Enrique spun the wheel and turned across the oncoming traffic stream, ignoring the sound of protesting car horns. Still paying more attention to his mirror than to the road ahead, he passed through Scholes and made turns at random. Ahead, a tractor bounced out of a field to his right and turned towards him, swerving far into his own lane to make the turn. Enrique stamped on the brakes and his briefcase shot off the seat and onto the floor.
"Idiot," he cursed, reaching down to pick it up. "Aha!" It gave him an idea: he undid the catches and took out a travel bag of toiletries from which he removed an innocuous box of tissues. The box was an airport-security-proof carrier for a sizeable knife. He placed the knife in his pocket--and felt reassured. He also took out his rosary, caressing the gold crucifix before slipping it over his head.
Enrique started off again; he passed signposts to places with mystifying, untranslatable names, heading east all the time to eventually reach a wider, straighter road. Approaching a village, a sign lit up to warn him to slow down and the Spaniard obeyed. But just as he reached the other end of the village, there was the blue car behind him again. Enrique turned off at the first road he came to, to Ulleskelf. It was a narrow road but, apart from the first bit, straight. He sped up far beyond the speed limit until an "S" bend appeared, it was more of a chicane than a bend but for a few moments, he was out of sight of anything behind him and--good--here was a tiny, winding road off to the left with high hedges to both sides.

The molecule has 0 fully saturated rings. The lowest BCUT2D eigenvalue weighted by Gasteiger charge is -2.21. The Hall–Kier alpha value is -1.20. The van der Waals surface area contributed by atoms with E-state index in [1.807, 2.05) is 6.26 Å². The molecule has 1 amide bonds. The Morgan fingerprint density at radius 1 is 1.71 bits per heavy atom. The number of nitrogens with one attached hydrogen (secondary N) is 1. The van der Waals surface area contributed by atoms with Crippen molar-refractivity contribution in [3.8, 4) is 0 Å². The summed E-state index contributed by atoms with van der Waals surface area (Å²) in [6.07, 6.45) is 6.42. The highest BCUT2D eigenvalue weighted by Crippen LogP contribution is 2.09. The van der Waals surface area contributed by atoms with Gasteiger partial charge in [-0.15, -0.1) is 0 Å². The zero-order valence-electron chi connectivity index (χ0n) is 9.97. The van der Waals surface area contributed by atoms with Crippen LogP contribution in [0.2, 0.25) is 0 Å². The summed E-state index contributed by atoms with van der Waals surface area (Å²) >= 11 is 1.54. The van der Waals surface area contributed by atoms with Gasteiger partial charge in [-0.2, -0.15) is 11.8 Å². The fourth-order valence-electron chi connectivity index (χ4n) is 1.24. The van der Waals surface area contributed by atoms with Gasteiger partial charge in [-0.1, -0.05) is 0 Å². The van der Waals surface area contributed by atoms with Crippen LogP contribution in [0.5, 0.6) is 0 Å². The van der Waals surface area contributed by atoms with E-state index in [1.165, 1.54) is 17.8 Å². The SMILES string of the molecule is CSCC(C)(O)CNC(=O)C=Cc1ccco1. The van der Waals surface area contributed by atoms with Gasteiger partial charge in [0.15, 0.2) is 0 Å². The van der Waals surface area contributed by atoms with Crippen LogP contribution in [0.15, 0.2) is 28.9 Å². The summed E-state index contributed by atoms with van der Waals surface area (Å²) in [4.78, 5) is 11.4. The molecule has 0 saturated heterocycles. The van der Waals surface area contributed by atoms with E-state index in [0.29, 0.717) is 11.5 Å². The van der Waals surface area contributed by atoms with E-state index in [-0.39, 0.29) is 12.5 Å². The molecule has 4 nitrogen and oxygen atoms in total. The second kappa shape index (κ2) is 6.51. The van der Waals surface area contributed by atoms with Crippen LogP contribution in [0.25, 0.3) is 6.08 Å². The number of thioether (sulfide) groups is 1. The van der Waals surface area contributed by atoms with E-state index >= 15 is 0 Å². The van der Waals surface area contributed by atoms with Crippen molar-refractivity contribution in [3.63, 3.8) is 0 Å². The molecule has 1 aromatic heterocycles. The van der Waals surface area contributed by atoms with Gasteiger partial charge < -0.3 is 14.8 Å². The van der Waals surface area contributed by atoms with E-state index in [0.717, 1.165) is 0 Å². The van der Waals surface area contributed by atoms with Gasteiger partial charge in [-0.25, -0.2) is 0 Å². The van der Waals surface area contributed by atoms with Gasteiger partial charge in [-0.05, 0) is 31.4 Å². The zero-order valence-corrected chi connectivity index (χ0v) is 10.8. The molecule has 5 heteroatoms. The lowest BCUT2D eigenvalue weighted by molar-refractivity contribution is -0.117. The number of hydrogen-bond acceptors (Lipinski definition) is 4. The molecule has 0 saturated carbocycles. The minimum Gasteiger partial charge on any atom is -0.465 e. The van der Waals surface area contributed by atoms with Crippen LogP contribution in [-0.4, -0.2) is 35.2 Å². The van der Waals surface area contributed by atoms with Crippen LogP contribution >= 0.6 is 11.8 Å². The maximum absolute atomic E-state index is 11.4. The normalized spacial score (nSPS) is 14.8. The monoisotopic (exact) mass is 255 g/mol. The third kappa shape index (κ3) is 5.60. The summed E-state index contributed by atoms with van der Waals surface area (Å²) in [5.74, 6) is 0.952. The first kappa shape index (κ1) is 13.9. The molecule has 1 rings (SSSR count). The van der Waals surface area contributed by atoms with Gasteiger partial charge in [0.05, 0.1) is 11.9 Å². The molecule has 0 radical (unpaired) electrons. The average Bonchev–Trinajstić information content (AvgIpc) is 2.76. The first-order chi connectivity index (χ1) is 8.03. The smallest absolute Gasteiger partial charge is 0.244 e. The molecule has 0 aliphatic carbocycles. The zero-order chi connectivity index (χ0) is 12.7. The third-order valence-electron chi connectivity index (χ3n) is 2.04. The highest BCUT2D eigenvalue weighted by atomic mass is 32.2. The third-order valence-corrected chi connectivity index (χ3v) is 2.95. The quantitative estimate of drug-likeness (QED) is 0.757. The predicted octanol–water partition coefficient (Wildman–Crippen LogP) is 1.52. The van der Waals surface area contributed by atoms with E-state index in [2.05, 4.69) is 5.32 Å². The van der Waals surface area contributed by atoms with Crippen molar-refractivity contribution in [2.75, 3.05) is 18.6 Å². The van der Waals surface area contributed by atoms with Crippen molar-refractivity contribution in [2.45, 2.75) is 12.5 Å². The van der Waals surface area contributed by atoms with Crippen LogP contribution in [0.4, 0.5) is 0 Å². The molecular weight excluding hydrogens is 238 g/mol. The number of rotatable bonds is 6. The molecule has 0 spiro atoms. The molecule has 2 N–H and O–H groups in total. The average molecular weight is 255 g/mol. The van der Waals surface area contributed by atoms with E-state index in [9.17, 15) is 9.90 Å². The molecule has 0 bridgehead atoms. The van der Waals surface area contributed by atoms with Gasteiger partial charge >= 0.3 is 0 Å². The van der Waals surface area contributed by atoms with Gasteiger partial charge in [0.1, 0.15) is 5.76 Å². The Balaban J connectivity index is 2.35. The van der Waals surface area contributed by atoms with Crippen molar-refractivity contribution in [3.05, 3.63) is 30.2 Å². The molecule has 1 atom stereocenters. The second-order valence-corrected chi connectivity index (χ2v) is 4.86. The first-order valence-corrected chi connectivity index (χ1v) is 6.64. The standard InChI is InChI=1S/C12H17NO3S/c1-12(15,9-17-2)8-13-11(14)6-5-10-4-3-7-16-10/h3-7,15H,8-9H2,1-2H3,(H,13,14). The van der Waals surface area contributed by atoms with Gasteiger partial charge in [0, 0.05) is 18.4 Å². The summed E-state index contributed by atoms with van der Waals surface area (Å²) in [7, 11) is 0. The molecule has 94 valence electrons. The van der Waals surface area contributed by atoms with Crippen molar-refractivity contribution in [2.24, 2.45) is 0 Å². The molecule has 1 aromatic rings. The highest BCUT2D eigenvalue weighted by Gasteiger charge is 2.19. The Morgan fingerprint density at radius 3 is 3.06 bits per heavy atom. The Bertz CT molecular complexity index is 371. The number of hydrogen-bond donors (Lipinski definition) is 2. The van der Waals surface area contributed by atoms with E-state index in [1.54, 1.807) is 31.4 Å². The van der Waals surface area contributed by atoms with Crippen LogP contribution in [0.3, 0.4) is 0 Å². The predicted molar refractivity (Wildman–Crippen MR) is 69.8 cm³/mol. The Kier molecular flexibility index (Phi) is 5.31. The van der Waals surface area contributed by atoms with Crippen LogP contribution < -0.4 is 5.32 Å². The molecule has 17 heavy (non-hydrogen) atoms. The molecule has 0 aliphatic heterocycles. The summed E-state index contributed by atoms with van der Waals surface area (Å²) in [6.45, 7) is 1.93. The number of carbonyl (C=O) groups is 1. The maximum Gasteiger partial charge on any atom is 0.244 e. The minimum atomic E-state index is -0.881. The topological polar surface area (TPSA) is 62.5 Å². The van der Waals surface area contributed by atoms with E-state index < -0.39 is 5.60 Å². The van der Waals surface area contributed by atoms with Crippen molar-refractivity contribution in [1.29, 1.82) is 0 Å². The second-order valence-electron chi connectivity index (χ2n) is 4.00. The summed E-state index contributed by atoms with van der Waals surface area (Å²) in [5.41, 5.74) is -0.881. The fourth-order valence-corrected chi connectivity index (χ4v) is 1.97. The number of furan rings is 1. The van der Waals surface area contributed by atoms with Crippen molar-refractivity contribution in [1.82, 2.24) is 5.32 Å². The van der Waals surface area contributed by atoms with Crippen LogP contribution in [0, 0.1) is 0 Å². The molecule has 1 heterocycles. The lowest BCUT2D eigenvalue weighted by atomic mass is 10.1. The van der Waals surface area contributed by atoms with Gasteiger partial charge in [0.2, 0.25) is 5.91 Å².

The courier turned into the road and in moments was out of sight. He came to a village and slowed. Should I turn around here? he wondered. There was nothing behind him now; Fish-eyes must have gone straight on.
"No," he said out loud. "No turning round." He drove on past the houses and the road ran out. A narrow muddy pathway continued ahead, but for a car it was a dead end. He pulled over and killed the engine. Close by was an iron gate beyond which a path led to a church. He could leave the package here, hide it...
He left the car with his briefcase and ran through the church gate. He nearly tripped and slowed down to avoid the potholes in the badly worn tar macadam. The church was locked and at the sound of a distant car door being slammed, Enrique became ultra-alert. He ran along a less defined pathway, glancing behind him, then ahead at each pace, stopping every few steps to look carefully around.
A metal sign: the numbers 16--4 and an arrow struck him. The numbers meant nothing to him but he knew he could find it again later. "There," he breathed, seeing just what he needed. He took out his knife and set to work. When he was finished, he straightened up, tucked papers inside his jacket and folded the knife closed, breathing just a little more easily.
There was a sound then, a footstep; Fish-eyes just turning the corner. "Bastardo," he whispered. "Found me already!"